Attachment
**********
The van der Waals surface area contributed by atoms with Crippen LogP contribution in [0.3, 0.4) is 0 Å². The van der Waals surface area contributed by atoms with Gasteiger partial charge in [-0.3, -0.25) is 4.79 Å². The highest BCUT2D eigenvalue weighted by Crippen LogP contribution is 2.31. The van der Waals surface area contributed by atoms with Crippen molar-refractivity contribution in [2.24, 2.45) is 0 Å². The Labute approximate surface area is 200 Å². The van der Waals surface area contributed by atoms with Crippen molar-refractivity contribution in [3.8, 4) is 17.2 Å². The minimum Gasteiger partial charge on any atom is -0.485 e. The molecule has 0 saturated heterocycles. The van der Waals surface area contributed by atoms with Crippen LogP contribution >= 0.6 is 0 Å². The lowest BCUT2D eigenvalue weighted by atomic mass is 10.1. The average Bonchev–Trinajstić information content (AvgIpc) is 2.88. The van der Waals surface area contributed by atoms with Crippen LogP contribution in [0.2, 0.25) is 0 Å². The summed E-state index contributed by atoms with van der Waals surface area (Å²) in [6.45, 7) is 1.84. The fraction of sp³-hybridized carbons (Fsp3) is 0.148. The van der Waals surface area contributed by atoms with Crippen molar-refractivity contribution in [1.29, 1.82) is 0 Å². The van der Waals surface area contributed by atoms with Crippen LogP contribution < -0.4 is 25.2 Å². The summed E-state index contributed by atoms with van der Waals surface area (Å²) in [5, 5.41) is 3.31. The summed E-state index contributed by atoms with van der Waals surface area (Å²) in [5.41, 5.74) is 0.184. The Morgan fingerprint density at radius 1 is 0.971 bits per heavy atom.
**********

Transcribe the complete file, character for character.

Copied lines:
The van der Waals surface area contributed by atoms with Crippen LogP contribution in [0.3, 0.4) is 0 Å². The van der Waals surface area contributed by atoms with Gasteiger partial charge in [-0.3, -0.25) is 4.79 Å². The highest BCUT2D eigenvalue weighted by Crippen LogP contribution is 2.31. The van der Waals surface area contributed by atoms with Crippen molar-refractivity contribution in [2.24, 2.45) is 0 Å². The Labute approximate surface area is 200 Å². The van der Waals surface area contributed by atoms with Crippen molar-refractivity contribution in [3.8, 4) is 17.2 Å². The minimum Gasteiger partial charge on any atom is -0.485 e. The molecule has 0 saturated heterocycles. The van der Waals surface area contributed by atoms with Crippen LogP contribution >= 0.6 is 0 Å². The lowest BCUT2D eigenvalue weighted by atomic mass is 10.1. The average Bonchev–Trinajstić information content (AvgIpc) is 2.88. The van der Waals surface area contributed by atoms with Crippen LogP contribution in [0.2, 0.25) is 0 Å². The summed E-state index contributed by atoms with van der Waals surface area (Å²) in [6.45, 7) is 1.84. The fraction of sp³-hybridized carbons (Fsp3) is 0.148. The van der Waals surface area contributed by atoms with Crippen molar-refractivity contribution in [1.29, 1.82) is 0 Å². The van der Waals surface area contributed by atoms with Crippen LogP contribution < -0.4 is 25.2 Å². The summed E-state index contributed by atoms with van der Waals surface area (Å²) in [5, 5.41) is 3.31. The summed E-state index contributed by atoms with van der Waals surface area (Å²) in [5.41, 5.74) is 0.184. The Morgan fingerprint density at radius 1 is 0.971 bits per heavy atom.